Although mobiles are increasingly heralded as “changing everything” in development they are mainly used to collect information from poor people or tell them what to do. Atma believes in a fundamentally different approach to international aid: using technology to help people help each other by sharing solutions, taking collective action, and building community resilience.
Existing private sector approaches (e.g., Facebook and Twitter) are not well suited to meet the place-based (or hyperlocal) information sharing needs of communities in the developing world. Atma creates new pathways for information to flow by giving poor people a way to share information with their neighbors and build their power as consumers, producers, and residents.
Most non-profit technology projects fail to take a lean approach to product development. This method is core to our organization. We are constantly launching products or features, getting user feedback, and rapidly iterating to meet their needs. AtmaGo first launched as a way for people to share water prices, but our users told us they wanted to share more information-- and so we completely revamped and relaunched this new version.
Photo posted by an AtmaGo user on atmago.com warning others of flooding on neighborhood streets.
Photo posted by user during flooding in Jakarta Feb. 2015.
WHAT ARE SOME OF YOUR UNANSWERED QUESTIONS ABOUT YOUR IDEA?
Our learning focus is: how best can we evolve our product so that it attracts a dedicated and growing user base. We have already had significant traction, with 44% monthly user growth this year, but ultimately our goal is to reach over 1 billion users, so we are always looking for ways to be more valuable to our users and become a daily source of information for them. Some of the things we are testing include: geotagging, developing newsfeeds by combining external information sources, and contests. We are constantly seeking the perfect combination of an engaging product that scales rapidly and produces significant development impact.
WHY DO YOU THINK THE PROBLEM YOUR IDEA SOLVES FOR HASN'T BEEN SOLVED YET?
Mobile phone penetration in the developing world has grown rapidly in the last decade. Ericsson estimates that global mobile penetration is at 92 percent, with mobile subscriptions at around 6.9 Billion. As smartphone costs drop to $25 dollars or less, and with an active secondary market for mobile phones, more and more people are able to access internet through their mobile phones. But, most existing approaches to mobile phones in development fail to trust users. Most M4D projects treat users as passive sources of information or users of content. Our goal is to create technology that connects people in the developing world —so they can build social cohesion and share critical information.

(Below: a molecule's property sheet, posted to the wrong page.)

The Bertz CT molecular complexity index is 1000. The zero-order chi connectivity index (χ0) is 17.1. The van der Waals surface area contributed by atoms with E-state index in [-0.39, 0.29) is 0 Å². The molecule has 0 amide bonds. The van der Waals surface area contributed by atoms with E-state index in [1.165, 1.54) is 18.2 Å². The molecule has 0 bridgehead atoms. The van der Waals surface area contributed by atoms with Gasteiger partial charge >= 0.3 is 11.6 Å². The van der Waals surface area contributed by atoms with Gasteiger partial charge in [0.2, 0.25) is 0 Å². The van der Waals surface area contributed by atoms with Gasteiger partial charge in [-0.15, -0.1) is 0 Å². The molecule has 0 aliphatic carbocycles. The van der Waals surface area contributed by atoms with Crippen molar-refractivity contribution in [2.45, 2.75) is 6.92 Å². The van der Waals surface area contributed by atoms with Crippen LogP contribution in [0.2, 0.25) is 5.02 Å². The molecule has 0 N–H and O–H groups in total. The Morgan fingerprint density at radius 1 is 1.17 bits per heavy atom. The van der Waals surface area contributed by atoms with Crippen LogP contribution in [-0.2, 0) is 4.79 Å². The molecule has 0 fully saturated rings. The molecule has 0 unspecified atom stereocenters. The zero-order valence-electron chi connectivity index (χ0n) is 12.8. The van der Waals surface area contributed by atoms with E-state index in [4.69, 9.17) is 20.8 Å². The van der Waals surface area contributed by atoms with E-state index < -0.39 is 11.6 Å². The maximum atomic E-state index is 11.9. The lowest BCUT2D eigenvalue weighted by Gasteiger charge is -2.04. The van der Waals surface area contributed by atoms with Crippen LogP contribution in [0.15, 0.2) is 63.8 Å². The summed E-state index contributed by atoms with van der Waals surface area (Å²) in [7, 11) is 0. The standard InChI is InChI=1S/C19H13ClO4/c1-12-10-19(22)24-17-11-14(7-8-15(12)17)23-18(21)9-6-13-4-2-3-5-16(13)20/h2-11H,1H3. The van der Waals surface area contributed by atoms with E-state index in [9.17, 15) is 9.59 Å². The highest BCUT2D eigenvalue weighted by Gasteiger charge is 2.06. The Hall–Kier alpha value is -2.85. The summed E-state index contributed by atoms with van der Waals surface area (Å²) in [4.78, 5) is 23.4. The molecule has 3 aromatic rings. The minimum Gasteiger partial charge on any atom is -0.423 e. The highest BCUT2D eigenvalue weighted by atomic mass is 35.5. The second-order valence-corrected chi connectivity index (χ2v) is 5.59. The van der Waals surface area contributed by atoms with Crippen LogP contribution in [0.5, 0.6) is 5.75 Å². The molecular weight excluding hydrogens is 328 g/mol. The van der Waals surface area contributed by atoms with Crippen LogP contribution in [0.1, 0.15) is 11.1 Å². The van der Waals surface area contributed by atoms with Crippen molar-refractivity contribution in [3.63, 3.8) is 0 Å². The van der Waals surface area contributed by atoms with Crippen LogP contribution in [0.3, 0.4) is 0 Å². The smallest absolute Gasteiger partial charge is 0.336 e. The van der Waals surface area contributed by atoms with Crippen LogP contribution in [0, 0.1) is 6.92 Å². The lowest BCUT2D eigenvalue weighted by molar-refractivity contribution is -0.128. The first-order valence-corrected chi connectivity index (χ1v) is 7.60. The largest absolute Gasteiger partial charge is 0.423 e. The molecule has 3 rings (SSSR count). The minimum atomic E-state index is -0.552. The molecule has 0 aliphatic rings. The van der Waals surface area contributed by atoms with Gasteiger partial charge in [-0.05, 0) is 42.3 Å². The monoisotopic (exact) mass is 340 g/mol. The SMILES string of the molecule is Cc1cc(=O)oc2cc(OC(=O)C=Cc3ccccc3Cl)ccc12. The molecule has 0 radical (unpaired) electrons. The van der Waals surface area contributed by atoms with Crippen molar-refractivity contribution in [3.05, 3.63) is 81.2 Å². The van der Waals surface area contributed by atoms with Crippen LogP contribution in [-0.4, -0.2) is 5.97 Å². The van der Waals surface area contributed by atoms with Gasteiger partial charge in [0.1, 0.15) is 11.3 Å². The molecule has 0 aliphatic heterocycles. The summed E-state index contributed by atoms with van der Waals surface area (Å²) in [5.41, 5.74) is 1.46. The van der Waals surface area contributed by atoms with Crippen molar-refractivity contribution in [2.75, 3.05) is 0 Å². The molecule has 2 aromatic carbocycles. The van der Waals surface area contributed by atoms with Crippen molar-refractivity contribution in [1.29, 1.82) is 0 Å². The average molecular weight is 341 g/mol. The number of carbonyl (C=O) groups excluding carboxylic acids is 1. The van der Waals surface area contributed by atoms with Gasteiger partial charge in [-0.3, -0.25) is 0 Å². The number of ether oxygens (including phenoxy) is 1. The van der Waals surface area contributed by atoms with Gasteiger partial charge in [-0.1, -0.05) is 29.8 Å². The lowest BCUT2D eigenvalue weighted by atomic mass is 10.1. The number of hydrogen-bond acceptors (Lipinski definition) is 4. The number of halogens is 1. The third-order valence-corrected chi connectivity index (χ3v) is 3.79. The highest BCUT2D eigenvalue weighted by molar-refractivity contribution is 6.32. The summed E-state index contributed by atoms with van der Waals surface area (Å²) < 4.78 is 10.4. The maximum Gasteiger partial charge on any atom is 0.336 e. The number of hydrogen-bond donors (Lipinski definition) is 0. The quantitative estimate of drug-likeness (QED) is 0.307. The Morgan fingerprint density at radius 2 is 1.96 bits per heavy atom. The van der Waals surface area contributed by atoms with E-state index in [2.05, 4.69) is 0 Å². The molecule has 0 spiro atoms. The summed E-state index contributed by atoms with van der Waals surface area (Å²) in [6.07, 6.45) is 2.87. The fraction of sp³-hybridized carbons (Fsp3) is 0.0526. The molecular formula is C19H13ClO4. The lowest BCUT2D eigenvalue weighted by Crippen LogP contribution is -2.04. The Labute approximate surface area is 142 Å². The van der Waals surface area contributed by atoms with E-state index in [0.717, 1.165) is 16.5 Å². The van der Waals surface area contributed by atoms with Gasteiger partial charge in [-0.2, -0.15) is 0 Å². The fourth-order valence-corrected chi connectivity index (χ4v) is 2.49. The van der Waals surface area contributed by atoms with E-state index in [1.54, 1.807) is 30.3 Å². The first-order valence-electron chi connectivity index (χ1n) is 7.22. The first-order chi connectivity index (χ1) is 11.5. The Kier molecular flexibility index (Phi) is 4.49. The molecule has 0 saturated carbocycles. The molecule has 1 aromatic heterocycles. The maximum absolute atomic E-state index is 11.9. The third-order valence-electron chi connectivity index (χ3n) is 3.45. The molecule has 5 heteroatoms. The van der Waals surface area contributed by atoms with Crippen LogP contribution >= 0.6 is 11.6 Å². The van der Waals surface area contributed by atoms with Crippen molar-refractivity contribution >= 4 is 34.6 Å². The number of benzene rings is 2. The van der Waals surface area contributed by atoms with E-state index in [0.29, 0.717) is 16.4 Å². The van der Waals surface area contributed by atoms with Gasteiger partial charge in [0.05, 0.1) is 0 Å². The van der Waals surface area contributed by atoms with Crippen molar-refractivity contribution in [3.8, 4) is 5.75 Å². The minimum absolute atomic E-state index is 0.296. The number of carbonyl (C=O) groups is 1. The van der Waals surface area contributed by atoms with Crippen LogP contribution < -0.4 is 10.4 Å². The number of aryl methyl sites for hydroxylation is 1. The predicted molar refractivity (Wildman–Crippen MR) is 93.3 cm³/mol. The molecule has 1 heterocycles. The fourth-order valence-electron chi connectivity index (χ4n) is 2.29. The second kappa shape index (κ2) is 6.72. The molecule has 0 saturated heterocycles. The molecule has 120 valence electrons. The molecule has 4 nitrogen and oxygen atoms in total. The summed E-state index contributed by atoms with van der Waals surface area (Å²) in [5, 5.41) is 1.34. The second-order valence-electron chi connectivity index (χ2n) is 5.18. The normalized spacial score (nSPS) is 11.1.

HOW HAS YOUR IDEA CHANGED BASED ON FEEDBACK FROM YOUR COMMUNITY?
We are constantly conducting user feedback studies, through one on one interviews, focus groups, online feedback surveys, and through email surveys. We have conducted over 200 surveys with urban poor users. We undertook a huge pivot early on in our project. We originally launched as a platform for users to share information on prices paid for water from private water vendors. Our users said they wanted to share a broader range of information. So, after testing two different directions with our users, they universally chose the hyperlocal resilience network direction. We went back into prototyping and development and relaunched AtmaGo as a hyperlocal resilience network. This received significant traction, with monthly average user growth of 44% and social media requests that we launch in new cities.
Getting feedback from user in Halim neighborhood in Jakarta.
Indonesia field director Alfan Rodhi getting feedback from a user.
WHAT WOULD YOU ULTIMATELY LIKE TO ACHIEVE WITH THIS IDEA? WHAT IS YOUR NEXT STEP TO GET THERE?
Our goal is to scale AtmaGo to connect and empower the billions of people at the base of the economic pyramid in every region of the world so they can share information that will help them build their resilience and improve their communities from the ground up. AtmaGo will help people help each other: improve access to basic needs, share opportunities, and be resilient to disasters. With the support of IDEO, our goal next year is to launch in India, build an Android app, and connect to Early Warning Systems so that they can reach the last mile in urban poor communities.
How does your idea connect to the broader system of the city where you plan to implement?
We are connected with 20 community based organizations in the cities that we are launched in (Jakarta, Malang, Lamongan). We conduct joint events with these organizations, and these organizations use the AtmaGo platform to share information with their community members and reach a broader community. We are making connections with other agency initiatives in Indonesia so that we can connect our back end databases so that the information will be extensible through many platforms. We are also making a connection with the Emergency Warning Systems agencies so that early warnings can be sent out through the AtmaGo system. Because AtmaGo will be a daily source of information for our users, it will be the ideal method to reach the last mile with critical warnings. Through an Android App we can more readily push information on warnings and time sensitive information directly to our users phones.
Indonesia Field Director Alfan Rodhi at conference.
Presenting AtmaGo at a community fair.